The Retail Revolution: How Wal-Mart Created a Brave New World of Business

Nelson Lichtenstein, Author . Metropolitan $25 (311p) ISBN 978-0-8050-7966-1

Lichtenstein (Walter Reuther ) offers a comprehensive if dry discussion of Wal-Mart—the world's largest private sector employer—and its place in the changing global economy. The author covers the company's rise from a group of tiny rural Arkansas stores to an enormous international entity, plagued by equally enormous problems: accusations of widespread sexual and racial discrimination, a history of dodging minimum wage law and unemployment claims, union-busting, destruction of smaller companies, chronic employee theft and bad publicity following the discovery of goods produced by child laborers. Though Lichtenstein speaks with bemused awe of Wal-Mart's omnipresence in commerce and culture, advanced logistics system and evangelical background, the message is that Wal-Mart—whose eerie motto “Our long-term strategy is to be where we're not”—has gotten too large and unwieldy to support its own weight. While it serves well as a primer on the company many Americans love to hate, the distant tone and ponderous detail will not help this book stand out from the rank and file of Wal-Mart exposés. (Aug.)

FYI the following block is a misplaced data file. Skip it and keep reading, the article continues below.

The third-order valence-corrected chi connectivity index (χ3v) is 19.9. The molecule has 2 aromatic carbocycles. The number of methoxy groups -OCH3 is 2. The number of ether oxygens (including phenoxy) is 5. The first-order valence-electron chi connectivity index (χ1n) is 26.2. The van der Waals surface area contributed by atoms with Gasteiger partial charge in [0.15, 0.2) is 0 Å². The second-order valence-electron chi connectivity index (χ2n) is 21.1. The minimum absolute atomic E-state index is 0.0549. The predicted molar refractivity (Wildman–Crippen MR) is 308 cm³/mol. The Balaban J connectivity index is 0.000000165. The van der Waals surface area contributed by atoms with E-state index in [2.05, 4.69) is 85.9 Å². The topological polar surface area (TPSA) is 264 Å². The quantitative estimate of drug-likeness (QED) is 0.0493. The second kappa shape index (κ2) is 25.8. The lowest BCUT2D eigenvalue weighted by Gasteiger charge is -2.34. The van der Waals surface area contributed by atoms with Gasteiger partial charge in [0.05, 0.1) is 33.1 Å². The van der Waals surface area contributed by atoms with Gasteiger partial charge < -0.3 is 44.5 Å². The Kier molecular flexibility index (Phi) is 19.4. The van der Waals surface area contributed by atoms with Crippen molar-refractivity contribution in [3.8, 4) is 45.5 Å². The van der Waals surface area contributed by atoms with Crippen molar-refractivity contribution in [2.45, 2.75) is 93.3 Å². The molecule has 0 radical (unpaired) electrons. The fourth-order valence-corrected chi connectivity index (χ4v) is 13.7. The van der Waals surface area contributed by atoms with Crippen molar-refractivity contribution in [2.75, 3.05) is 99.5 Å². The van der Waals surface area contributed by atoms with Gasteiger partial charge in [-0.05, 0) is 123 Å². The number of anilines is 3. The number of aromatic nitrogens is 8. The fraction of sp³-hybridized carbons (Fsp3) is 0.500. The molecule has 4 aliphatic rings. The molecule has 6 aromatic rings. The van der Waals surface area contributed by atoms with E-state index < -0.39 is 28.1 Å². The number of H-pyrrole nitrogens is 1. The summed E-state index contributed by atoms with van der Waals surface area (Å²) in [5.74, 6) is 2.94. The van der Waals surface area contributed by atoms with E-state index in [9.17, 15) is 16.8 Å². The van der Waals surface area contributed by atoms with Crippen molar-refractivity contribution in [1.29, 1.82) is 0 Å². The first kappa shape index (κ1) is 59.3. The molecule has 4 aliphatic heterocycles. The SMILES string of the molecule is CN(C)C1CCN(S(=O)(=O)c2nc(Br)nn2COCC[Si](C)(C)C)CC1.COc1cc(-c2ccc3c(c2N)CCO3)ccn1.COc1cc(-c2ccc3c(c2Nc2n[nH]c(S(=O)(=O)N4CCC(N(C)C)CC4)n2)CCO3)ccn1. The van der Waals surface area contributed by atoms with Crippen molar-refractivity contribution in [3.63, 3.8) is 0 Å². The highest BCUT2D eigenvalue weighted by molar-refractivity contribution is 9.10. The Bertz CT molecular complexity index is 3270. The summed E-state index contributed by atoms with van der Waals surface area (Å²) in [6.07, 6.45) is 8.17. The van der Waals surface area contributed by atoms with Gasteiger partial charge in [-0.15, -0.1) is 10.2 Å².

Reviewed on: 04/27/2009
Release date: 07/01/2009
Genre: Nonfiction
Paperback - 424 pages - 978-0-312-42968-3
Ebook - 320 pages - 978-1-4299-8971-8
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